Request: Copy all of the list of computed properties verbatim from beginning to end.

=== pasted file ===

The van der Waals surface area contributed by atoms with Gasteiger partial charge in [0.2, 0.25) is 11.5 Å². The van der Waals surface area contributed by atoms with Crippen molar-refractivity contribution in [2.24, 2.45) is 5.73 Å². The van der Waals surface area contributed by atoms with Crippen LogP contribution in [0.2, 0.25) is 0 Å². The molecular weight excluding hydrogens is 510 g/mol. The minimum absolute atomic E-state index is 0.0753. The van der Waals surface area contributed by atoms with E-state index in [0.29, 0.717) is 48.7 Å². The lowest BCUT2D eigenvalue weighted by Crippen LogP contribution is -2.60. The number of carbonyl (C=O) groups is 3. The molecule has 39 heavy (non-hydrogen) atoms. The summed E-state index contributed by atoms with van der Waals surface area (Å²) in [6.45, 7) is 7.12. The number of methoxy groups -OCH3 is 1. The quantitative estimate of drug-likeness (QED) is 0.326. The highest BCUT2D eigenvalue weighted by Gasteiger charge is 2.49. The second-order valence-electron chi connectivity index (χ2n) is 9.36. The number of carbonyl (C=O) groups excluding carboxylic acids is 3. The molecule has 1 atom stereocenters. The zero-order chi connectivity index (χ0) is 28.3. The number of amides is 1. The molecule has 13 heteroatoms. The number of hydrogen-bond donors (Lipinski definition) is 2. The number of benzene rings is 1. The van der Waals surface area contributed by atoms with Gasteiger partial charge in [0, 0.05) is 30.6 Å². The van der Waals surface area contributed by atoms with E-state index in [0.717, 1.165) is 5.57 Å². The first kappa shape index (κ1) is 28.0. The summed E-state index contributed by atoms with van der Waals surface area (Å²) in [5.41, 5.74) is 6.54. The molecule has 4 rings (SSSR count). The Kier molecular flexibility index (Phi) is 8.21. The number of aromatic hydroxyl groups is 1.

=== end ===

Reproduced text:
The van der Waals surface area contributed by atoms with Gasteiger partial charge in [0.2, 0.25) is 11.5 Å². The van der Waals surface area contributed by atoms with Crippen molar-refractivity contribution in [2.24, 2.45) is 5.73 Å². The van der Waals surface area contributed by atoms with Crippen LogP contribution in [0.2, 0.25) is 0 Å². The molecular weight excluding hydrogens is 510 g/mol. The minimum absolute atomic E-state index is 0.0753. The van der Waals surface area contributed by atoms with E-state index in [0.29, 0.717) is 48.7 Å². The lowest BCUT2D eigenvalue weighted by Crippen LogP contribution is -2.60. The number of carbonyl (C=O) groups is 3. The molecule has 39 heavy (non-hydrogen) atoms. The summed E-state index contributed by atoms with van der Waals surface area (Å²) in [6.45, 7) is 7.12. The number of methoxy groups -OCH3 is 1. The quantitative estimate of drug-likeness (QED) is 0.326. The highest BCUT2D eigenvalue weighted by Gasteiger charge is 2.49. The second-order valence-electron chi connectivity index (χ2n) is 9.36. The number of carbonyl (C=O) groups excluding carboxylic acids is 3. The molecule has 1 atom stereocenters. The zero-order chi connectivity index (χ0) is 28.3. The number of amides is 1. The molecule has 13 heteroatoms. The number of hydrogen-bond donors (Lipinski definition) is 2. The number of benzene rings is 1. The van der Waals surface area contributed by atoms with Gasteiger partial charge in [0, 0.05) is 30.6 Å². The van der Waals surface area contributed by atoms with E-state index in [0.717, 1.165) is 5.57 Å². The first kappa shape index (κ1) is 28.0. The summed E-state index contributed by atoms with van der Waals surface area (Å²) in [5.41, 5.74) is 6.54. The molecule has 4 rings (SSSR count). The Kier molecular flexibility index (Phi) is 8.21. The number of aromatic hydroxyl groups is 1.